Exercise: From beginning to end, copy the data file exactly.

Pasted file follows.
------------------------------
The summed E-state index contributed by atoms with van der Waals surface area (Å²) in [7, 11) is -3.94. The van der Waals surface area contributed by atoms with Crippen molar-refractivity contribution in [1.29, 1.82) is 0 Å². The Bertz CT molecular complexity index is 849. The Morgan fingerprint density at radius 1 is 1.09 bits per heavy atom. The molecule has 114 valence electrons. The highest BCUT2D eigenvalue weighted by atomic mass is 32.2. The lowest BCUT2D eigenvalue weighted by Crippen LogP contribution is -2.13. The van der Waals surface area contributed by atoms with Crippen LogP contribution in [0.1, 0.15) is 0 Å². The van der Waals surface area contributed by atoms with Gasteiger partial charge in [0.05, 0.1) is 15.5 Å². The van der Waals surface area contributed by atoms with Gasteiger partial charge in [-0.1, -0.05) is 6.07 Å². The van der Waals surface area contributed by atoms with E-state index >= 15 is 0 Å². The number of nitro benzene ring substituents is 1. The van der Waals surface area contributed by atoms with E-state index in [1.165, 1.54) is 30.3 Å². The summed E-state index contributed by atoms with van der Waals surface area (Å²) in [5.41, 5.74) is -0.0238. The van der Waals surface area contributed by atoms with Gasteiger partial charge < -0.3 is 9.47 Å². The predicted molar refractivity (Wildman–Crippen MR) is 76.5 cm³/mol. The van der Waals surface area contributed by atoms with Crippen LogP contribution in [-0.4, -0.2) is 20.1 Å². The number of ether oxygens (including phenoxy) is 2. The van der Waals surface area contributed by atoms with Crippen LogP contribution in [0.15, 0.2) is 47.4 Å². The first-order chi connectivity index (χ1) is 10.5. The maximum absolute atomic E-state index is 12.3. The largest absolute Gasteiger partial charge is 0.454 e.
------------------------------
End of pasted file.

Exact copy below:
The summed E-state index contributed by atoms with van der Waals surface area (Å²) in [7, 11) is -3.94. The van der Waals surface area contributed by atoms with Crippen molar-refractivity contribution in [1.29, 1.82) is 0 Å². The Bertz CT molecular complexity index is 849. The Morgan fingerprint density at radius 1 is 1.09 bits per heavy atom. The molecule has 114 valence electrons. The highest BCUT2D eigenvalue weighted by atomic mass is 32.2. The lowest BCUT2D eigenvalue weighted by Crippen LogP contribution is -2.13. The van der Waals surface area contributed by atoms with Crippen LogP contribution in [0.1, 0.15) is 0 Å². The van der Waals surface area contributed by atoms with Gasteiger partial charge in [0.05, 0.1) is 15.5 Å². The van der Waals surface area contributed by atoms with Gasteiger partial charge in [-0.1, -0.05) is 6.07 Å². The van der Waals surface area contributed by atoms with E-state index >= 15 is 0 Å². The number of nitro benzene ring substituents is 1. The van der Waals surface area contributed by atoms with E-state index in [1.165, 1.54) is 30.3 Å². The summed E-state index contributed by atoms with van der Waals surface area (Å²) in [5.41, 5.74) is -0.0238. The van der Waals surface area contributed by atoms with Gasteiger partial charge < -0.3 is 9.47 Å². The predicted molar refractivity (Wildman–Crippen MR) is 76.5 cm³/mol. The van der Waals surface area contributed by atoms with Crippen LogP contribution in [-0.4, -0.2) is 20.1 Å². The number of ether oxygens (including phenoxy) is 2. The van der Waals surface area contributed by atoms with Crippen LogP contribution in [0.15, 0.2) is 47.4 Å². The first-order chi connectivity index (χ1) is 10.5. The maximum absolute atomic E-state index is 12.3. The largest absolute Gasteiger partial charge is 0.454 e.